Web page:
Since yesterday, finally, I’ve been in France. Also it’s now also been very cold for two days. In the morning there was a fresh dusting of snow just above the refuge where I stayed last night, near the border with Italy. The little streams were edged with ice in the morning.
A cold morning in the Vanoise
With a rough westerly wind which brought brief rain showers throughout the day, the temperature hardly rose above 10°C in the villages I walked through today. From the Refuge du Carro, near the source of that river, I’ve followed the valley of the river Arc all day down to the village of Lanslevillard-Mont-Cenis, where there is a youth hostel. It’s nice to note that in France, unlike in Italy, they have well-signposted hiking trails in the valley. The trail today led through some very nice villages, most notably Bonneval-sur-Arc; as a very well-preserved historical Savoyard village which has been declared one of France’s most beautiful villages.
A few long-overdue words on the political mission of my trek: the slogan on my stickers is “Love mountains / Hate discrimination. For rights / For everyone”. Let me briefly explain…
“Love mountains” – the Alps are a wonderful part of the world, which is just as much worth visiting as it is worth protecting from further destruction by humans. By now it should be pretty clear that I’m passionate about the mountains.
“Hate discrimination” – like most people I know, I am opposed to racism and other forms of chauvinism, which sadly are still very much present in western European societies. But the point that I want to make goes deeper. For me the European border system and immigration regime in itself is a prime case of discrimination. The fact that privileges here are assigned on the basis of heritage, nationality and – let’s face it: race – is evident. Europe reserves the right to declare you useful or useless, desirable or undesirable, as it wills. That’s discrimination.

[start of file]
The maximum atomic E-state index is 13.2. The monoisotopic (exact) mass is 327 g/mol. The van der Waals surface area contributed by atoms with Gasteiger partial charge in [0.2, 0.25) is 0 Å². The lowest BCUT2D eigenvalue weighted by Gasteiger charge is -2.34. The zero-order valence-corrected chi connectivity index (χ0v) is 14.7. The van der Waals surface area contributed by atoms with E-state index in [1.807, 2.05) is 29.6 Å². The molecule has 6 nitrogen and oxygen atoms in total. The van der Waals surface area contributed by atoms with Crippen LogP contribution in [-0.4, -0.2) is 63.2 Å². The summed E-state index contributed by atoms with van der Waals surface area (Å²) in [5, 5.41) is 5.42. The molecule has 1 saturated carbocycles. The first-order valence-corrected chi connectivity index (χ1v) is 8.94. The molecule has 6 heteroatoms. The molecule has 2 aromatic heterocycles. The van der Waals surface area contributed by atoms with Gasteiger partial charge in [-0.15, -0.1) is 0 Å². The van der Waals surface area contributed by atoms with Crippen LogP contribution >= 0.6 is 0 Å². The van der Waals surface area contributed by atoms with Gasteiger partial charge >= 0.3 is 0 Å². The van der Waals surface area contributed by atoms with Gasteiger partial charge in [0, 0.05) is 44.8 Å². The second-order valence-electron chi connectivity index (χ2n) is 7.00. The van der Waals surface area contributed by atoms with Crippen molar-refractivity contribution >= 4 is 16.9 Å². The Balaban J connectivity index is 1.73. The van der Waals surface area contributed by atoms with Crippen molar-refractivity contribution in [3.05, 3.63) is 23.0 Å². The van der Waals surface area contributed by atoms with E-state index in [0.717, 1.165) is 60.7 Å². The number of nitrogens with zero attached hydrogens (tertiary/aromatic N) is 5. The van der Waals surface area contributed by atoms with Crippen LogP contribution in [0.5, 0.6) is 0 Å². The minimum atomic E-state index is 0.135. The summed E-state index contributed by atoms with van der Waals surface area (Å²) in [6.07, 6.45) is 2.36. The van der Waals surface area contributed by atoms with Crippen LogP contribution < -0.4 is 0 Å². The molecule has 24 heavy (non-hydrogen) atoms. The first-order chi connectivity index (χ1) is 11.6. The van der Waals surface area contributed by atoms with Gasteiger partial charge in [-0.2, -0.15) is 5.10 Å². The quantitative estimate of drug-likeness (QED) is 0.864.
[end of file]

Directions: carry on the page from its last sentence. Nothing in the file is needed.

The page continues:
“For rights” – rights are one of the primary vehicles of social improvement in our age, basically ever since the Declaration of the Rights of Man. One need only think of the concept of Human Rights which is the basis for many struggles for social change, directly or indirectly. We have many rights, and even if some of them are not claimable or enforceable in practice, the fact that we formally possess them gives us a better chance of getting them. More rights are better. I am concerned here mainly with the right to travel and migrate.
For everyone – the trouble is that in practice people are endowed very differently with rights; in particular the right to travel, migrate and settle. Any European or North American has little (or far less) difficulty moving to another country, even in the Global South, than any citizen of the Global South. I could probably, without too much trouble, take a job in Ghana or open a German restaurant in India – not that I plan to, but I could; with far less difficulty and risk than vice versa. I’m a very internationally mobile person. I’ve been very fortunate.Although I’m on the lucky end of the bargain, I find it fundamentally unfair that I should have these opportunities which to others are denied. To me it is an ethical imperative to work for extending the right of travel and migration to everyone; and at the very least and first where I happen to live, to refugees – that is, people whose most fundamental rights are not respected or protected where they are living.
And that’s why I’m supporting the organisations which I support with this trek, and why the symbolism of freely travelling on foot through these eight countries is so important to me.
Have a very nice day!